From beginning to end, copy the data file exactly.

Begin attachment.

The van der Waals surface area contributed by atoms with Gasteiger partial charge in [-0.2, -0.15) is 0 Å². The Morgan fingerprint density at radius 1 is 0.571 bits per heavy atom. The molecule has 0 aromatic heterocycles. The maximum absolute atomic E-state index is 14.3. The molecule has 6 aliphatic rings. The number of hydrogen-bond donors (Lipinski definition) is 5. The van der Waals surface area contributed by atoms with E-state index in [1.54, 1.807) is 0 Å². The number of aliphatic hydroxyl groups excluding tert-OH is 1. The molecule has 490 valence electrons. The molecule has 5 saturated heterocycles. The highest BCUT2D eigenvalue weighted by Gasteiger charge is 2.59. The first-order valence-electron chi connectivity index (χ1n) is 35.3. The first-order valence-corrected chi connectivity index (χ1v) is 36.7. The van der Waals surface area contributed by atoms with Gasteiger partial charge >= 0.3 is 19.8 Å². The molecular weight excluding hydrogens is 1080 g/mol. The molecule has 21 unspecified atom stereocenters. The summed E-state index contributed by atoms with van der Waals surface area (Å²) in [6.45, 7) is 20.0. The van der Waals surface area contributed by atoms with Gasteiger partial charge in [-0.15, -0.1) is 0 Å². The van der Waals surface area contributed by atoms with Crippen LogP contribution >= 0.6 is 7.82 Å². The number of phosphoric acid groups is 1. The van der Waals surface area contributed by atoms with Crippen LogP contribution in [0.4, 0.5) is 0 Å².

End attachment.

The van der Waals surface area contributed by atoms with Gasteiger partial charge in [-0.2, -0.15) is 0 Å². The Morgan fingerprint density at radius 1 is 0.571 bits per heavy atom. The molecule has 0 aromatic heterocycles. The maximum absolute atomic E-state index is 14.3. The molecule has 6 aliphatic rings. The number of hydrogen-bond donors (Lipinski definition) is 5. The van der Waals surface area contributed by atoms with E-state index in [1.54, 1.807) is 0 Å². The number of aliphatic hydroxyl groups excluding tert-OH is 1. The molecule has 490 valence electrons. The molecule has 5 saturated heterocycles. The highest BCUT2D eigenvalue weighted by Gasteiger charge is 2.59. The first-order valence-electron chi connectivity index (χ1n) is 35.3. The first-order valence-corrected chi connectivity index (χ1v) is 36.7. The van der Waals surface area contributed by atoms with Gasteiger partial charge >= 0.3 is 19.8 Å². The molecular weight excluding hydrogens is 1080 g/mol. The molecule has 21 unspecified atom stereocenters. The summed E-state index contributed by atoms with van der Waals surface area (Å²) in [6.45, 7) is 20.0. The van der Waals surface area contributed by atoms with Gasteiger partial charge in [-0.15, -0.1) is 0 Å². The van der Waals surface area contributed by atoms with Crippen LogP contribution >= 0.6 is 7.82 Å². The number of phosphoric acid groups is 1. The van der Waals surface area contributed by atoms with Crippen LogP contribution in [0.4, 0.5) is 0 Å².